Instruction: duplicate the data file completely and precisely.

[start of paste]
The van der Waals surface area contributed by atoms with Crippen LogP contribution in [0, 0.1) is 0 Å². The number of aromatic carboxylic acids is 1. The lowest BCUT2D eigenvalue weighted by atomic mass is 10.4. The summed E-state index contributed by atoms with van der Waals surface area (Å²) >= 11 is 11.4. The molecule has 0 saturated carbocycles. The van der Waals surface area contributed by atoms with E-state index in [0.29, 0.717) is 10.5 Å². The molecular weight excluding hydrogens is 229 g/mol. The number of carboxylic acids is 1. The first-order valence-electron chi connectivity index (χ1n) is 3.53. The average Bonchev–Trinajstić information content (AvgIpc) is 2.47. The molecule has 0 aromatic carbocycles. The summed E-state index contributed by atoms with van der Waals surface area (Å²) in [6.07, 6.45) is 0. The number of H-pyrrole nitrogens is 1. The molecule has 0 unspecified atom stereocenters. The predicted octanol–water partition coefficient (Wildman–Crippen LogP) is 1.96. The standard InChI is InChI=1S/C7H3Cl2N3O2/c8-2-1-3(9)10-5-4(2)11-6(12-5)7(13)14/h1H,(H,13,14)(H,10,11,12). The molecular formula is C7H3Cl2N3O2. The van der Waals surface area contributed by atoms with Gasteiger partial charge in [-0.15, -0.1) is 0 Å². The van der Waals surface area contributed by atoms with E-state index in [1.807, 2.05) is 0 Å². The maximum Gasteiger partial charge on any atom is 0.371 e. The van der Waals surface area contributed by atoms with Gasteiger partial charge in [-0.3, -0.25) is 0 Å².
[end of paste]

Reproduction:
The van der Waals surface area contributed by atoms with Crippen LogP contribution in [0, 0.1) is 0 Å². The number of aromatic carboxylic acids is 1. The lowest BCUT2D eigenvalue weighted by atomic mass is 10.4. The summed E-state index contributed by atoms with van der Waals surface area (Å²) >= 11 is 11.4. The molecule has 0 saturated carbocycles. The van der Waals surface area contributed by atoms with E-state index in [0.29, 0.717) is 10.5 Å². The molecular weight excluding hydrogens is 229 g/mol. The number of carboxylic acids is 1. The first-order valence-electron chi connectivity index (χ1n) is 3.53. The average Bonchev–Trinajstić information content (AvgIpc) is 2.47. The molecule has 0 aromatic carbocycles. The summed E-state index contributed by atoms with van der Waals surface area (Å²) in [6.07, 6.45) is 0. The number of H-pyrrole nitrogens is 1. The molecule has 0 unspecified atom stereocenters. The predicted octanol–water partition coefficient (Wildman–Crippen LogP) is 1.96. The standard InChI is InChI=1S/C7H3Cl2N3O2/c8-2-1-3(9)10-5-4(2)11-6(12-5)7(13)14/h1H,(H,13,14)(H,10,11,12). The molecular formula is C7H3Cl2N3O2. The van der Waals surface area contributed by atoms with Gasteiger partial charge in [-0.15, -0.1) is 0 Å². The van der Waals surface area contributed by atoms with E-state index in [1.807, 2.05) is 0 Å². The maximum Gasteiger partial charge on any atom is 0.371 e. The van der Waals surface area contributed by atoms with Gasteiger partial charge in [-0.3, -0.25) is 0 Å².